He slowed slightly from his remarkable charge up First Avenue. The 22nd mile was 4:55; the 23rd, 5:02; the 24th, 5:06. "I was running to conserve the record there," he said. "I knew I had it. If someone had been there to force me to race, I think I could have cut another 20 seconds or so." As proof, he ran his 25th in 4:52 as he began to understand it was a certainty. His 26th was a 4:58.
He crossed the finish line in Central Park in 2:08:13, ending all speculation in this, his second attempt, as to who is the greatest marathoner who ever lived. He arrived fists raised, his expression a mixture of relief and joyous vindication. His father, José, was waiting for him just beyond the line. As father and son moved to embrace, a coterie of New York policemen leaped between them and threw aside the elder Salazar, the one man among the millions they protected Alberto against, slamming him into a fence. But this is a forceful family. José shook them off, shouting, with a splendid indignance, and reached his son. The family gathered as Alberto nearly was sick all over sportscaster Jim Lampley's network blazer. "No sweat," said Molly Morton to a tearful friend, but her eyes were wide with the memory of Alberto's mastery.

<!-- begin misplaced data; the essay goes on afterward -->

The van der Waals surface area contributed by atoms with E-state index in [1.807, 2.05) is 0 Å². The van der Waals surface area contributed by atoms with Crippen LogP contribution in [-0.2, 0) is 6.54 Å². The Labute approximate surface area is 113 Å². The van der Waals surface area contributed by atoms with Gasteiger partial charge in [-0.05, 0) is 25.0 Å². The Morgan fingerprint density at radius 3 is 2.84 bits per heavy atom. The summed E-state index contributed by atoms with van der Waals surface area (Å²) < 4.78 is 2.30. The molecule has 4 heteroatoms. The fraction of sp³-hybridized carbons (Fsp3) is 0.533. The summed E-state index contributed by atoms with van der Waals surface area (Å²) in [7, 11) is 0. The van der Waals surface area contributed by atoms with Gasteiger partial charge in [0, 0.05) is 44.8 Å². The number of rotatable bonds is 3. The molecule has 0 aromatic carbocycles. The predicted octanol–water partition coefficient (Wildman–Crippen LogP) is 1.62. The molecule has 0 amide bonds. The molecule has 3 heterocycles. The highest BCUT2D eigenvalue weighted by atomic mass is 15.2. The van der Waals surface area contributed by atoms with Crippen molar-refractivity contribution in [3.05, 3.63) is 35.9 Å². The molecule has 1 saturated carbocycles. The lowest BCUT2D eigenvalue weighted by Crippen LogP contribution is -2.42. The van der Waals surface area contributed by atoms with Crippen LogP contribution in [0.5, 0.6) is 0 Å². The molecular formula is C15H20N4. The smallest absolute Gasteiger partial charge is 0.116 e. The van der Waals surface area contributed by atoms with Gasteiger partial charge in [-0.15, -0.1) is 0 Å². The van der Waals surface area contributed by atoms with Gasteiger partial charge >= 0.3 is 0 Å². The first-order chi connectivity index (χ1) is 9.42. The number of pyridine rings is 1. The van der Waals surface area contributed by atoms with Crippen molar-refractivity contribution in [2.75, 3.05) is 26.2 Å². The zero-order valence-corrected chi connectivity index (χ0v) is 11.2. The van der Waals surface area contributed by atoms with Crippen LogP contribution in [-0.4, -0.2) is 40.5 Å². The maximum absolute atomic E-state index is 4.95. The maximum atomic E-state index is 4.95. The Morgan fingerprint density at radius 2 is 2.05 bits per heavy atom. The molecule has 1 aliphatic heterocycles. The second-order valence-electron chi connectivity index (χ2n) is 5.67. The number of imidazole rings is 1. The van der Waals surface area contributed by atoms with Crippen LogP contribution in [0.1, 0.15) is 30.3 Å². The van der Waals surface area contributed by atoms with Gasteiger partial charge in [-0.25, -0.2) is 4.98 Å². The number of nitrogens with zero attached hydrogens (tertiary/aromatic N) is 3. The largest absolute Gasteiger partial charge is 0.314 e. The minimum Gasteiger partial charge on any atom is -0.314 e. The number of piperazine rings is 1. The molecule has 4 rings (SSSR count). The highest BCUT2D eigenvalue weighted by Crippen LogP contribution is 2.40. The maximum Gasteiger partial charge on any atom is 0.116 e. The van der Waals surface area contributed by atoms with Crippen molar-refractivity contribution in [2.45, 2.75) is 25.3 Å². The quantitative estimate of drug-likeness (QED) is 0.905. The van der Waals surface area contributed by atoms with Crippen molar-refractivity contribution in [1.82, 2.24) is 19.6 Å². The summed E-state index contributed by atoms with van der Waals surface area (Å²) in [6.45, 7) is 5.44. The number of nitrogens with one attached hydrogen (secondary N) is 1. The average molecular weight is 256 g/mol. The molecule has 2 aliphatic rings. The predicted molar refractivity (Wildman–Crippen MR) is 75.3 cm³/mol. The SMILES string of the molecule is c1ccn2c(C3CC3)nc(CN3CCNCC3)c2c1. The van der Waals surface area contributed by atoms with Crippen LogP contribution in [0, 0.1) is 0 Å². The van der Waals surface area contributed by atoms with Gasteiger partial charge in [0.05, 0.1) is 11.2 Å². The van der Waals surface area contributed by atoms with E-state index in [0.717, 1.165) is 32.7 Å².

Another indicator of that was the fate of all those who had tried to stay with him. José Gomez would finish 36th in 2:18:10. Graham would end up 44th in 2:19:13. Jukka Toivola of Oulu, Finland came from far back to place second, having stepped over the corpses of Salazar's challengers. His time was 2:10:52, and he finished more than half a mile behind.